Although product design requires artistry and creativity, products made by businesses can’t really be considered art because art is not dictated by market forces. Products must, especially if you’re in the business of selling them at a profit, survive and thrive in the marketplace.
The great dictator of a product’s success is something called product-market fit. If there’s a fit, then there’s demand, and the whole enterprise has a green light to move forward with planning its product.
What is Product-Market Fit?
You can thank Marc Andreessen, the American entrepreneur, investor and software engineer, for the hyphenated phrase. He said, “Product-market fit means being in a good market with a product that can satisfy that market.”
In other words, if there’s a demand for the product, the product will sell. Before there is a product, there must be a demand: it must fit in the marketplace. That’s the first step of smart product development. The idea of moving forward without thought to the end-user gets us back in the realm of art, which is not where we belong for this topic.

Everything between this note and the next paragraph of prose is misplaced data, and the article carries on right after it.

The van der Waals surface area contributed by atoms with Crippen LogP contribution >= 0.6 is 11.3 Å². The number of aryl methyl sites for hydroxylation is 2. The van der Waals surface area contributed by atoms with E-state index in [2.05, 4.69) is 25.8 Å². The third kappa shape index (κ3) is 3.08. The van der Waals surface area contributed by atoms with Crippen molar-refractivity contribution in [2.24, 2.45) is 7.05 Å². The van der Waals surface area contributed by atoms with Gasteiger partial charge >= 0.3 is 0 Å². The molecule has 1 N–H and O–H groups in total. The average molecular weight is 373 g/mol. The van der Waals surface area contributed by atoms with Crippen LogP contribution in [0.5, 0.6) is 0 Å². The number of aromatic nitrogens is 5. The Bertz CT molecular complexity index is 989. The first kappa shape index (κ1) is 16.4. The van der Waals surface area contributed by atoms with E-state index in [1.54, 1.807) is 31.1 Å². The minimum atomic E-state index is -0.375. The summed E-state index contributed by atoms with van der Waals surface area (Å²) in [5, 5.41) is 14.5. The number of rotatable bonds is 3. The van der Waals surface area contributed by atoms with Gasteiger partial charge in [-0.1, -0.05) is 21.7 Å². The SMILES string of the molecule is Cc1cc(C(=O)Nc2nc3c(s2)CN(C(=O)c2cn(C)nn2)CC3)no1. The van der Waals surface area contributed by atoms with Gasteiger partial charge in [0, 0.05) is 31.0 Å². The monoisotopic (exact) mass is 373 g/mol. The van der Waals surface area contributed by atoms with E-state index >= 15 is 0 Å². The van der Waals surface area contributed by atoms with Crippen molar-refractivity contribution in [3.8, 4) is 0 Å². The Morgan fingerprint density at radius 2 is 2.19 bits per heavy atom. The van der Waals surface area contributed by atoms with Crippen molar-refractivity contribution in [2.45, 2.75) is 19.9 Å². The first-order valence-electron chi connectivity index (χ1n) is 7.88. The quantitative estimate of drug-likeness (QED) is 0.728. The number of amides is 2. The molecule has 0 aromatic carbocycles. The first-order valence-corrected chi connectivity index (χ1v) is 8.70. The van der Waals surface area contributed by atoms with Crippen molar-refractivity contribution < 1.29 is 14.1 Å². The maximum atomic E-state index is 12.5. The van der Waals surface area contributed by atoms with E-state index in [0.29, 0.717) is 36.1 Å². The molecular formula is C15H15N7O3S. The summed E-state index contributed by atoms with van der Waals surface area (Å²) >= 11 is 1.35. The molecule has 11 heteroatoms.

The term was popularized by entrepreneur, angel investor and startup adviser, Sean Ellis. He said that a product-market fit was necessary for a company to scale its marketing. This is especially relevant for the startup world.
Dan Olsen, an expert in product management and author of The Lean Product Playbook, has emphasized product-market fit as critical to the success of a start-up. “This means that your product meets real customer needs and does so in a way that is better than the alternatives,” he said.
How to Find Product-Market Fit
The idea of a product-market fit is straightforward and even simple to define, but hard to achieve. There are stories of product-market fit successes that have become almost mythology. The obvious one is the Apple iPhone, a device that wasn’t unique but captured the imagination of customers so effectively that it’s hard to believe it was only introduced in 2007.
So, how can you discern what the market demand is, and the product customers want, even if they don’t know it yet? Back to Olsen, who has created a process to establish a product-market fit. He has developed a six-step framework, which he called the Lead Product Process.
1. Know Your Target Customer